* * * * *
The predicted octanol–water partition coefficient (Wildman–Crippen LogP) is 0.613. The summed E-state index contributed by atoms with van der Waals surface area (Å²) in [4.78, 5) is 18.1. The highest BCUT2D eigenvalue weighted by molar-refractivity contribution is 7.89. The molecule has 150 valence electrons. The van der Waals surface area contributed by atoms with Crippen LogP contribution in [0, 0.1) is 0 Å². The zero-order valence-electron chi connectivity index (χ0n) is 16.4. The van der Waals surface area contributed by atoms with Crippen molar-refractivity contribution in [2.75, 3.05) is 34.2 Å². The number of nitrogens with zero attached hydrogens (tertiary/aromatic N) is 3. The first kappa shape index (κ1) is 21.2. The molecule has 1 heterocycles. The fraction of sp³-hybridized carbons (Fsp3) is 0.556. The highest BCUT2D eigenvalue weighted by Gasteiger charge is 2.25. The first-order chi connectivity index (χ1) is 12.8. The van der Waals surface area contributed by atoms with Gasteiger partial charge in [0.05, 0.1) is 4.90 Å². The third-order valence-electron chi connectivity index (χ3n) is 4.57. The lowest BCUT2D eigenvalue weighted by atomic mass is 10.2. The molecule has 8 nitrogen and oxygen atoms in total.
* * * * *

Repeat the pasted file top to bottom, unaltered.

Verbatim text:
The predicted octanol–water partition coefficient (Wildman–Crippen LogP) is 0.613. The summed E-state index contributed by atoms with van der Waals surface area (Å²) in [4.78, 5) is 18.1. The highest BCUT2D eigenvalue weighted by molar-refractivity contribution is 7.89. The molecule has 150 valence electrons. The van der Waals surface area contributed by atoms with Crippen LogP contribution in [0, 0.1) is 0 Å². The zero-order valence-electron chi connectivity index (χ0n) is 16.4. The van der Waals surface area contributed by atoms with Crippen molar-refractivity contribution in [2.75, 3.05) is 34.2 Å². The number of nitrogens with zero attached hydrogens (tertiary/aromatic N) is 3. The first kappa shape index (κ1) is 21.2. The molecule has 1 heterocycles. The fraction of sp³-hybridized carbons (Fsp3) is 0.556. The highest BCUT2D eigenvalue weighted by Gasteiger charge is 2.25. The first-order chi connectivity index (χ1) is 12.8. The van der Waals surface area contributed by atoms with Gasteiger partial charge in [0.05, 0.1) is 4.90 Å². The third-order valence-electron chi connectivity index (χ3n) is 4.57. The lowest BCUT2D eigenvalue weighted by atomic mass is 10.2. The molecule has 8 nitrogen and oxygen atoms in total.